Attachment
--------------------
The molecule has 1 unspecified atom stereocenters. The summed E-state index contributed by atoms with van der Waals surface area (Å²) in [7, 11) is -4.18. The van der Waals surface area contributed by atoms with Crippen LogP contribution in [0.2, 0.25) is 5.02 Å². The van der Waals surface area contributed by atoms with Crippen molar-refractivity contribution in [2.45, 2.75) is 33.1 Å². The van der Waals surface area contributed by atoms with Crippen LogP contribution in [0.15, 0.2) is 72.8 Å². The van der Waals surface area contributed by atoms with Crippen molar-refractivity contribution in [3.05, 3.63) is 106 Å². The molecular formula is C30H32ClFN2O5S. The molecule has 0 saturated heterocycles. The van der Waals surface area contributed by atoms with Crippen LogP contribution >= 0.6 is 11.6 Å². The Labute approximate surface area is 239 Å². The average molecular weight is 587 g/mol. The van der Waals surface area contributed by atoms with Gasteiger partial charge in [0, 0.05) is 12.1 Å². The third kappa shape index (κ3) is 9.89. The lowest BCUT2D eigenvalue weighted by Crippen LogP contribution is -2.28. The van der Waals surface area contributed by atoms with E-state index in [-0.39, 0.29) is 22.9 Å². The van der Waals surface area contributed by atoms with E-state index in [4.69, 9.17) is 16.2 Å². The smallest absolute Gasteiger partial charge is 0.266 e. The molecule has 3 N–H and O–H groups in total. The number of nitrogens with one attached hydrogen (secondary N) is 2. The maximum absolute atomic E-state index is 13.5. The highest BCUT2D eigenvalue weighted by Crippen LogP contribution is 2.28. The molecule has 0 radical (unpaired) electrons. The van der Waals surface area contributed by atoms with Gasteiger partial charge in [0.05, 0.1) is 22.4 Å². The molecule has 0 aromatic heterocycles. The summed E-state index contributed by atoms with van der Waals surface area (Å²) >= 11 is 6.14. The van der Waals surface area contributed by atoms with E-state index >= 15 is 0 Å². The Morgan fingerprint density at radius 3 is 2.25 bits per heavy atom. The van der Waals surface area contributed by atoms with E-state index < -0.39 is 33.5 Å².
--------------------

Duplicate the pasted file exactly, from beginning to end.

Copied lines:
The molecule has 1 unspecified atom stereocenters. The summed E-state index contributed by atoms with van der Waals surface area (Å²) in [7, 11) is -4.18. The van der Waals surface area contributed by atoms with Crippen LogP contribution in [0.2, 0.25) is 5.02 Å². The van der Waals surface area contributed by atoms with Crippen molar-refractivity contribution in [2.45, 2.75) is 33.1 Å². The van der Waals surface area contributed by atoms with Crippen LogP contribution in [0.15, 0.2) is 72.8 Å². The van der Waals surface area contributed by atoms with Crippen molar-refractivity contribution in [3.05, 3.63) is 106 Å². The molecular formula is C30H32ClFN2O5S. The molecule has 0 saturated heterocycles. The van der Waals surface area contributed by atoms with Crippen LogP contribution >= 0.6 is 11.6 Å². The Labute approximate surface area is 239 Å². The average molecular weight is 587 g/mol. The van der Waals surface area contributed by atoms with Gasteiger partial charge in [0, 0.05) is 12.1 Å². The third kappa shape index (κ3) is 9.89. The lowest BCUT2D eigenvalue weighted by Crippen LogP contribution is -2.28. The van der Waals surface area contributed by atoms with E-state index in [-0.39, 0.29) is 22.9 Å². The van der Waals surface area contributed by atoms with E-state index in [4.69, 9.17) is 16.2 Å². The smallest absolute Gasteiger partial charge is 0.266 e. The molecule has 3 N–H and O–H groups in total. The number of nitrogens with one attached hydrogen (secondary N) is 2. The maximum absolute atomic E-state index is 13.5. The highest BCUT2D eigenvalue weighted by Crippen LogP contribution is 2.28. The molecule has 0 radical (unpaired) electrons. The van der Waals surface area contributed by atoms with Gasteiger partial charge in [0.05, 0.1) is 22.4 Å². The molecule has 0 aromatic heterocycles. The summed E-state index contributed by atoms with van der Waals surface area (Å²) >= 11 is 6.14. The van der Waals surface area contributed by atoms with E-state index >= 15 is 0 Å². The Morgan fingerprint density at radius 3 is 2.25 bits per heavy atom. The van der Waals surface area contributed by atoms with E-state index < -0.39 is 33.5 Å².